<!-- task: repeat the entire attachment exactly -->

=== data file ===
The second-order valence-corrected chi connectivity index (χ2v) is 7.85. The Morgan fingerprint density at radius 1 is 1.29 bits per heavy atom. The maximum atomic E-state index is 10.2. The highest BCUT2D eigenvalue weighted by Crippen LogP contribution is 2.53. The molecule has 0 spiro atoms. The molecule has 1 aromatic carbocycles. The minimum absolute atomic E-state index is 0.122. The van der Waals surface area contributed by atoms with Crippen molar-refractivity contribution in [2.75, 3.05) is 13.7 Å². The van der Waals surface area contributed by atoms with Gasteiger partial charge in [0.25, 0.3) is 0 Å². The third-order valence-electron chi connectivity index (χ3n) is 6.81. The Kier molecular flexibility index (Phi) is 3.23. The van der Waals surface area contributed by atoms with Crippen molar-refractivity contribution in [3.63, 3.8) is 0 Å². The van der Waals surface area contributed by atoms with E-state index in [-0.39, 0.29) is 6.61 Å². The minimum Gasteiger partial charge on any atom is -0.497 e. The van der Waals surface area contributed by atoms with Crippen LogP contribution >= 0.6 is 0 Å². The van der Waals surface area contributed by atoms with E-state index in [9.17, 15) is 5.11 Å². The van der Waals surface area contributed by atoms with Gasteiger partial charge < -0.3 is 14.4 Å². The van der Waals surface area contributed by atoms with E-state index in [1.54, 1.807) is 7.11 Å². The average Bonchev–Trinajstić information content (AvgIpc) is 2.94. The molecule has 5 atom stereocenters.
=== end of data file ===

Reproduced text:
The second-order valence-corrected chi connectivity index (χ2v) is 7.85. The Morgan fingerprint density at radius 1 is 1.29 bits per heavy atom. The maximum atomic E-state index is 10.2. The highest BCUT2D eigenvalue weighted by Crippen LogP contribution is 2.53. The molecule has 0 spiro atoms. The molecule has 1 aromatic carbocycles. The minimum absolute atomic E-state index is 0.122. The van der Waals surface area contributed by atoms with Crippen molar-refractivity contribution in [2.75, 3.05) is 13.7 Å². The van der Waals surface area contributed by atoms with Gasteiger partial charge in [0.25, 0.3) is 0 Å². The third-order valence-electron chi connectivity index (χ3n) is 6.81. The Kier molecular flexibility index (Phi) is 3.23. The van der Waals surface area contributed by atoms with Crippen molar-refractivity contribution in [3.63, 3.8) is 0 Å². The van der Waals surface area contributed by atoms with E-state index in [-0.39, 0.29) is 6.61 Å². The minimum Gasteiger partial charge on any atom is -0.497 e. The van der Waals surface area contributed by atoms with Crippen LogP contribution >= 0.6 is 0 Å². The van der Waals surface area contributed by atoms with E-state index in [9.17, 15) is 5.11 Å². The van der Waals surface area contributed by atoms with Gasteiger partial charge < -0.3 is 14.4 Å². The van der Waals surface area contributed by atoms with E-state index in [1.54, 1.807) is 7.11 Å². The average Bonchev–Trinajstić information content (AvgIpc) is 2.94. The molecule has 5 atom stereocenters.